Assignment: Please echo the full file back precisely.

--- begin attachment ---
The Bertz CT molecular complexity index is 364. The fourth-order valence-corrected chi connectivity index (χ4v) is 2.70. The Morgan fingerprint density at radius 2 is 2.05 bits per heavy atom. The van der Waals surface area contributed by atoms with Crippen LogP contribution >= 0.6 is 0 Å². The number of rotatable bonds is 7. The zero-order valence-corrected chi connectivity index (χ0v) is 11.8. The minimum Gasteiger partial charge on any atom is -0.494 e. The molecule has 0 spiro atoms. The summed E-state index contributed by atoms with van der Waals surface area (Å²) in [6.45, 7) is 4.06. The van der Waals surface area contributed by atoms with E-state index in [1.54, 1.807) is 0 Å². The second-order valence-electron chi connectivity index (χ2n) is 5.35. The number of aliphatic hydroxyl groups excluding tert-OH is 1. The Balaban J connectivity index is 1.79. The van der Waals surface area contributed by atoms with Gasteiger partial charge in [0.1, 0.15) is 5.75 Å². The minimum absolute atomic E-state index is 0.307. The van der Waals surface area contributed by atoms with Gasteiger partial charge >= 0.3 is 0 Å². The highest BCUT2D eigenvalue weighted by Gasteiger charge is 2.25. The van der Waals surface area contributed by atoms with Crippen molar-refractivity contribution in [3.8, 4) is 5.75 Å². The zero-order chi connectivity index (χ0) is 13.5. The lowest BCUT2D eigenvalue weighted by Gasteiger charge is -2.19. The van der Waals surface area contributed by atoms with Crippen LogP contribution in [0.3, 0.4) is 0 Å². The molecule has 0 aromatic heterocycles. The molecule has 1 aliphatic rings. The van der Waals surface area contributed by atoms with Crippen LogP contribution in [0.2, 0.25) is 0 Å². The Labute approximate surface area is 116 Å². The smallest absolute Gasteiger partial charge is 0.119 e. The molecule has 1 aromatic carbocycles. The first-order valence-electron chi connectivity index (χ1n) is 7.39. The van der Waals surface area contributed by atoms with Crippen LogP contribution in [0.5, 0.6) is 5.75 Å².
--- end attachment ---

The Bertz CT molecular complexity index is 364. The fourth-order valence-corrected chi connectivity index (χ4v) is 2.70. The Morgan fingerprint density at radius 2 is 2.05 bits per heavy atom. The van der Waals surface area contributed by atoms with Crippen LogP contribution >= 0.6 is 0 Å². The number of rotatable bonds is 7. The zero-order valence-corrected chi connectivity index (χ0v) is 11.8. The minimum Gasteiger partial charge on any atom is -0.494 e. The molecule has 0 spiro atoms. The summed E-state index contributed by atoms with van der Waals surface area (Å²) in [6.45, 7) is 4.06. The van der Waals surface area contributed by atoms with E-state index in [1.54, 1.807) is 0 Å². The second-order valence-electron chi connectivity index (χ2n) is 5.35. The number of aliphatic hydroxyl groups excluding tert-OH is 1. The Balaban J connectivity index is 1.79. The van der Waals surface area contributed by atoms with Gasteiger partial charge in [0.1, 0.15) is 5.75 Å². The minimum absolute atomic E-state index is 0.307. The van der Waals surface area contributed by atoms with Gasteiger partial charge >= 0.3 is 0 Å². The highest BCUT2D eigenvalue weighted by Gasteiger charge is 2.25. The van der Waals surface area contributed by atoms with Crippen molar-refractivity contribution in [3.8, 4) is 5.75 Å². The zero-order chi connectivity index (χ0) is 13.5. The lowest BCUT2D eigenvalue weighted by Gasteiger charge is -2.19. The van der Waals surface area contributed by atoms with Crippen LogP contribution in [0.3, 0.4) is 0 Å². The molecule has 0 aromatic heterocycles. The molecule has 1 aliphatic rings. The van der Waals surface area contributed by atoms with Crippen LogP contribution in [0.2, 0.25) is 0 Å². The Labute approximate surface area is 116 Å². The smallest absolute Gasteiger partial charge is 0.119 e. The molecule has 1 aromatic carbocycles. The first-order valence-electron chi connectivity index (χ1n) is 7.39. The van der Waals surface area contributed by atoms with Crippen LogP contribution in [0.5, 0.6) is 5.75 Å².